Blog The Wisdom Journal isn't knocking determination, but in a thought-provoking recent post they asked whether getting yourself into a siege mentality for your job hunt is really the best way to go. Forget brute force and a resume barrage, the blog suggests you get creative instead-- rather than thinking of yourself as storming the castle of prospective companies, take a lesson from the Trojan war and get crafty (no giant wooden horse required). The blog offers dos and don'ts to explain:
- Don't just catapult your resume over the fortress walls. Use a targeted approach instead. Try going old school and sending a printed copy of your resume to the specific department head at the specific company for which you wish to work.
- Don't use a battering ram hoping for a break-through. By using weak networking contacts, using a strong contact too soon, or relying on a contact under the wrong conditions, you can make things worse. You won't batter your way into the company so don't hope that your fraternity brother's dad can "get you a job" just because he plays golf with the CEO.
- Don't storm the fortress by using social media. You will never force anyone to give you a job interview, even if you Facebook or Twitter them half to death.
- DO find secret doors to get inside the fortress. Many times a company has an opening but prefers to either fill it internally or through word of mouth. Use your networking contacts wisely to find out about these positions and their requirements. Sometimes the gatekeeper is a computer set up to scan resumes looking for keywords. Make certain your resume is full of the right keywords.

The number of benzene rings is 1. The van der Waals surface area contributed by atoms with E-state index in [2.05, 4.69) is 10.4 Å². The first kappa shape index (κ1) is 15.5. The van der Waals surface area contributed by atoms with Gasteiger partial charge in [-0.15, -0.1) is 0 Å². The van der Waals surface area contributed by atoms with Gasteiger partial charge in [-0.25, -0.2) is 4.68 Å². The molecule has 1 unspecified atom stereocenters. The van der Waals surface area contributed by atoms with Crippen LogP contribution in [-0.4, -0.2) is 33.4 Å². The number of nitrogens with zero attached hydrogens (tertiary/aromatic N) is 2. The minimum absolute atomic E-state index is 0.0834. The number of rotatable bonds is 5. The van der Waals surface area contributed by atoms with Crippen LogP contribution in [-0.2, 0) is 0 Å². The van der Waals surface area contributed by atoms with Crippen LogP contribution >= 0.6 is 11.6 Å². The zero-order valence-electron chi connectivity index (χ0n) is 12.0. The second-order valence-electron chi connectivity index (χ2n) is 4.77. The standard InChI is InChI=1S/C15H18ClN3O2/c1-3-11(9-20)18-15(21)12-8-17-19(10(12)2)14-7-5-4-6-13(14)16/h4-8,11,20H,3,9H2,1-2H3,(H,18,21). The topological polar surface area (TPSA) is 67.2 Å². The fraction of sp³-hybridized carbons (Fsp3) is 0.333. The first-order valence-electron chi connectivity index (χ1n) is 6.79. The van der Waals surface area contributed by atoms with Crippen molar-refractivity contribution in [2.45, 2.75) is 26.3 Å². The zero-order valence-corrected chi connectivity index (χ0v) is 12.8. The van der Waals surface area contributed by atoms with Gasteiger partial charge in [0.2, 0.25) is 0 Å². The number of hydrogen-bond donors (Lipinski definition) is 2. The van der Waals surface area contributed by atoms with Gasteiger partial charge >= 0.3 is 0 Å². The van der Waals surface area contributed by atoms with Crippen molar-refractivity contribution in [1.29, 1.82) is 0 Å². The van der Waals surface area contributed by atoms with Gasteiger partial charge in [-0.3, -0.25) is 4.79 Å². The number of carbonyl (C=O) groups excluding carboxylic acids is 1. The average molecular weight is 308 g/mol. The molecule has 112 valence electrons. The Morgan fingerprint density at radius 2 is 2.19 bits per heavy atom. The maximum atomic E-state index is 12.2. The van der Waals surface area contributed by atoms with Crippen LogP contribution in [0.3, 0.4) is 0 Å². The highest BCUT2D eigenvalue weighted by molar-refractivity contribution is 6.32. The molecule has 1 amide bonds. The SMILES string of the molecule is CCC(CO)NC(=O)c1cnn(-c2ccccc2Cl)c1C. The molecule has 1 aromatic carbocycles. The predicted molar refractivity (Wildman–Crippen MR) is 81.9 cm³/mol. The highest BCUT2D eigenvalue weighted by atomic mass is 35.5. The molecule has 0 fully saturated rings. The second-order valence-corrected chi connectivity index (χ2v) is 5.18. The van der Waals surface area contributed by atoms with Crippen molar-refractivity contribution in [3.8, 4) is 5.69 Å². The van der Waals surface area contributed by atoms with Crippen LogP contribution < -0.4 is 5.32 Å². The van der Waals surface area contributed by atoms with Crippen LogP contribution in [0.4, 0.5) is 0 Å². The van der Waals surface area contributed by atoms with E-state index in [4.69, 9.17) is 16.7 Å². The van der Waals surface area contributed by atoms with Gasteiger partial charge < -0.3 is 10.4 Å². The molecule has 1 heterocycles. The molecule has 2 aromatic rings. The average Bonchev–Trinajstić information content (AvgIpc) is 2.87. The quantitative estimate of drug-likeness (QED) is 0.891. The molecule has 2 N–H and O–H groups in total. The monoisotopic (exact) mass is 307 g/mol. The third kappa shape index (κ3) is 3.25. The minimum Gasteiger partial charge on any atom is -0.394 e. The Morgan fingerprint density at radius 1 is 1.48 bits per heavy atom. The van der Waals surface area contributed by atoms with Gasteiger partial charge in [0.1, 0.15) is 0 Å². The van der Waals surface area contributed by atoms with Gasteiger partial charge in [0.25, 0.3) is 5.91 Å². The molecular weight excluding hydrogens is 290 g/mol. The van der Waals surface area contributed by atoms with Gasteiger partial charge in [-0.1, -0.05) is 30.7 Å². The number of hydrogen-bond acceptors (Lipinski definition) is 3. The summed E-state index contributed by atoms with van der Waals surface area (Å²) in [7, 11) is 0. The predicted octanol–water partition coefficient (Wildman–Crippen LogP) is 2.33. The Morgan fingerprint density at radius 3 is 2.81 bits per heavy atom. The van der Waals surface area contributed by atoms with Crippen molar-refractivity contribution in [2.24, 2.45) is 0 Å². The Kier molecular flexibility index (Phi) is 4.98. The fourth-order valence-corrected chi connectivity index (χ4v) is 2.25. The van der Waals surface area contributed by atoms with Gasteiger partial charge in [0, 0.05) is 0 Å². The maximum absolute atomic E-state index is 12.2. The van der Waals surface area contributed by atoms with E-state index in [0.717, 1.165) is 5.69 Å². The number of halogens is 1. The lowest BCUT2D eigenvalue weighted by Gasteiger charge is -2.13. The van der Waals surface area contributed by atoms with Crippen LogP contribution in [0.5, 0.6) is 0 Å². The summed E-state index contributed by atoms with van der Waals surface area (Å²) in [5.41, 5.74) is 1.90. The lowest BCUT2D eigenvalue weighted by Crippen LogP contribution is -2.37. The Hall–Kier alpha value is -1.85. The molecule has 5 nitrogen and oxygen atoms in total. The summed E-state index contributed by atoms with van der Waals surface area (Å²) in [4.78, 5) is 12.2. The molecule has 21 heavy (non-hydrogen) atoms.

- DO make friends with the guards. Sometimes a friendly conversation with a gatekeeper can get you in the door faster than the perfect resume. It will never work against you to be nice to someone at your target company. Knowing who the gatekeepers and guards are, and befriending them puts people with subtle influence on your side, and subtle influence is one of the best kinds.
- DO tunnel under. All the people above your target position may not be willing to listen to you or even read your resume. When all else fails, consider learning about the people below that position. Could you step back into a lower level job in order to position yourself for a promotion in a few months?
- DO go around. Make contacts with the company's vendors, suppliers, and customers to uncover information about what's going on at your target firm. Is there a specific need that the company isn't meeting -- that would be your ideal position? Companies create new positions all the time. If this is a real, quantifiable need, you could be the solution to a problem the company didn't even know it had.